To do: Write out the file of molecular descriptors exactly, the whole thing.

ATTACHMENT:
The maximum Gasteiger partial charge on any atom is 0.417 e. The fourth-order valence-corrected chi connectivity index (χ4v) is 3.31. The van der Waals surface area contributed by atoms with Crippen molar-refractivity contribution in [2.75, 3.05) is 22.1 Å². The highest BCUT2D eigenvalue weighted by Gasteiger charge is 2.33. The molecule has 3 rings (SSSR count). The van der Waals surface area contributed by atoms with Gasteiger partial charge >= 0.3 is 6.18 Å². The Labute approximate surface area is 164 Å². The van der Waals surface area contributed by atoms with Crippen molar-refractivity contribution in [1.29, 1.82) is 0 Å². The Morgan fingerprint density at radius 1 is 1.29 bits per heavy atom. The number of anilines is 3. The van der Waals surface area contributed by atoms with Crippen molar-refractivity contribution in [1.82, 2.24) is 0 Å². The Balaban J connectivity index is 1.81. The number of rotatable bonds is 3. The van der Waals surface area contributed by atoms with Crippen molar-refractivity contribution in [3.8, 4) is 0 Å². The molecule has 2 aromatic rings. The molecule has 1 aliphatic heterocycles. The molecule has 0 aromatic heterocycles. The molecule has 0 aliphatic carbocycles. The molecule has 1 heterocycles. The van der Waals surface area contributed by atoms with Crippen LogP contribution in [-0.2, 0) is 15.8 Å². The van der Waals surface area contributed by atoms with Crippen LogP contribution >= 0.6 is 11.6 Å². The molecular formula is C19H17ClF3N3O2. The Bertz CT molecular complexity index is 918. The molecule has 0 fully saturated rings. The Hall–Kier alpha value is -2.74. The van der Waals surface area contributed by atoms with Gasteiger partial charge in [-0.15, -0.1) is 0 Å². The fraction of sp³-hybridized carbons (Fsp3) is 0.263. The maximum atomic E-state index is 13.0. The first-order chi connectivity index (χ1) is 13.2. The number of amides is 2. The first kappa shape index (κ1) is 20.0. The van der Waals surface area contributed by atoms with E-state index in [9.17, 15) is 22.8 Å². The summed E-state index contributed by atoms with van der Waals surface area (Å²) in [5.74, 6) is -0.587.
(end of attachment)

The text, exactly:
The maximum Gasteiger partial charge on any atom is 0.417 e. The fourth-order valence-corrected chi connectivity index (χ4v) is 3.31. The van der Waals surface area contributed by atoms with Crippen molar-refractivity contribution in [2.75, 3.05) is 22.1 Å². The highest BCUT2D eigenvalue weighted by Gasteiger charge is 2.33. The molecule has 3 rings (SSSR count). The van der Waals surface area contributed by atoms with Gasteiger partial charge >= 0.3 is 6.18 Å². The Labute approximate surface area is 164 Å². The van der Waals surface area contributed by atoms with Crippen molar-refractivity contribution in [1.29, 1.82) is 0 Å². The Morgan fingerprint density at radius 1 is 1.29 bits per heavy atom. The number of anilines is 3. The van der Waals surface area contributed by atoms with Crippen molar-refractivity contribution in [1.82, 2.24) is 0 Å². The Balaban J connectivity index is 1.81. The number of rotatable bonds is 3. The van der Waals surface area contributed by atoms with Crippen molar-refractivity contribution in [3.8, 4) is 0 Å². The molecule has 2 aromatic rings. The molecule has 1 aliphatic heterocycles. The molecule has 0 aromatic heterocycles. The molecule has 0 aliphatic carbocycles. The molecule has 1 heterocycles. The van der Waals surface area contributed by atoms with Crippen LogP contribution in [-0.2, 0) is 15.8 Å². The van der Waals surface area contributed by atoms with Crippen LogP contribution >= 0.6 is 11.6 Å². The molecular formula is C19H17ClF3N3O2. The Bertz CT molecular complexity index is 918. The molecule has 0 fully saturated rings. The Hall–Kier alpha value is -2.74. The van der Waals surface area contributed by atoms with Gasteiger partial charge in [-0.15, -0.1) is 0 Å². The fraction of sp³-hybridized carbons (Fsp3) is 0.263. The maximum atomic E-state index is 13.0. The first-order chi connectivity index (χ1) is 13.2. The number of amides is 2. The first kappa shape index (κ1) is 20.0. The van der Waals surface area contributed by atoms with E-state index in [9.17, 15) is 22.8 Å². The summed E-state index contributed by atoms with van der Waals surface area (Å²) in [5.74, 6) is -0.587.